Preliminary hearings were held yesterday for the five members of the Penn community who were arrested in the Occupy Philadelphia protests on Nov. 30.

College sophomore Emma Johnson, College junior Moshe Bitterman, College senior Ellie Dugan and former Penn student Will Darwall were arrested along with School of Social Policy & Practice assistant professor Toorjo Ghose and 48 other protesters.

Johnson and Bitterman accepted an offer to enroll in the Accelerated Misdemeanor Program, which stipulates that those convicted complete community service and pay court fees. Johnson and Bitterman were each ordered to complete 12 hours of community service and pay court fees of $199.50 for charges of conspiracy, failure to disperse upon official order and obstruction of a highway, according to court documents.

Their next court date is set for Jan. 10.

Darwall, Dugan and Ghose, however, rejected the AMP offer. They still face charges of conspiracy, failure to disperse upon official order and obstruction of a highway.

“I would like to go to trial with this and prove that I was well within my rights as an ethical being and social worker and activist to oppose 1000 armed cops with a nonviolent show of nonviolent protest,” Ghose said.

Their next court appearance is set for Jan. 12.

Darwall, Dugan and Johnson declined to comment. Bitterman did not respond to repeated requests for an interview.

Philadelphia Mayor and 1979 Wharton graduate Michael Nutter had set a 5 p.m. deadline on Nov. 27 for all occupiers to clear Dilworth Plaza in front of City Hall.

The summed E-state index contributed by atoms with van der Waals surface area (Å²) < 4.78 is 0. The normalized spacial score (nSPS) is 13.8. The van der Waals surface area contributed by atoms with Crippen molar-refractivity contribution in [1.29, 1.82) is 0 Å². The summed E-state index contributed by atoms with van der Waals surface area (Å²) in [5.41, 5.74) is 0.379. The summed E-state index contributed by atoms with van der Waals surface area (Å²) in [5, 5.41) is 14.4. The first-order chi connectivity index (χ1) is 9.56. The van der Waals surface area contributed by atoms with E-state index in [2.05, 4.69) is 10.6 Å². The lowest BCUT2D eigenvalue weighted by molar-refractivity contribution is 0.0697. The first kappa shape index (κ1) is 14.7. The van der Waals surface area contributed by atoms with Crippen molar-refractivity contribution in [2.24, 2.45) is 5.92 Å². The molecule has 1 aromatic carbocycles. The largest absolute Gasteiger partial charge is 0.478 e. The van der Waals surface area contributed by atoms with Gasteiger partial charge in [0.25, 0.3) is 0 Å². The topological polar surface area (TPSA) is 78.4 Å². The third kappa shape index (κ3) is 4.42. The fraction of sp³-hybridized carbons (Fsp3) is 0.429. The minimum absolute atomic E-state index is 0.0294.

On Nov. 30, police took action and evicted all those remaining, but made no arrests at that time. However, the protesters continued to march around Philadelphia for their cause.

Darwall, Dugan, Bitterman and Johnson were arrested at 15th and Hamilton streets at about 5 a.m. The four did not expect to be arrested, they wrote in a statement that day.

They were standing on the sidewalk when police announced they would arrest anyone standing on the street. Although they complied with orders, police began arresting those standing on the sidewalk anyway, they wrote.

Ghose was arrested at 15th and Market streets a few hours prior, as he linked arms with six other protesters on the street.

“We needed to get arrested,” he said the day after his arrest, in order to express “the fact that we were legal, we were nonviolent, we were occupying.”

All five were released without bail later that same day.

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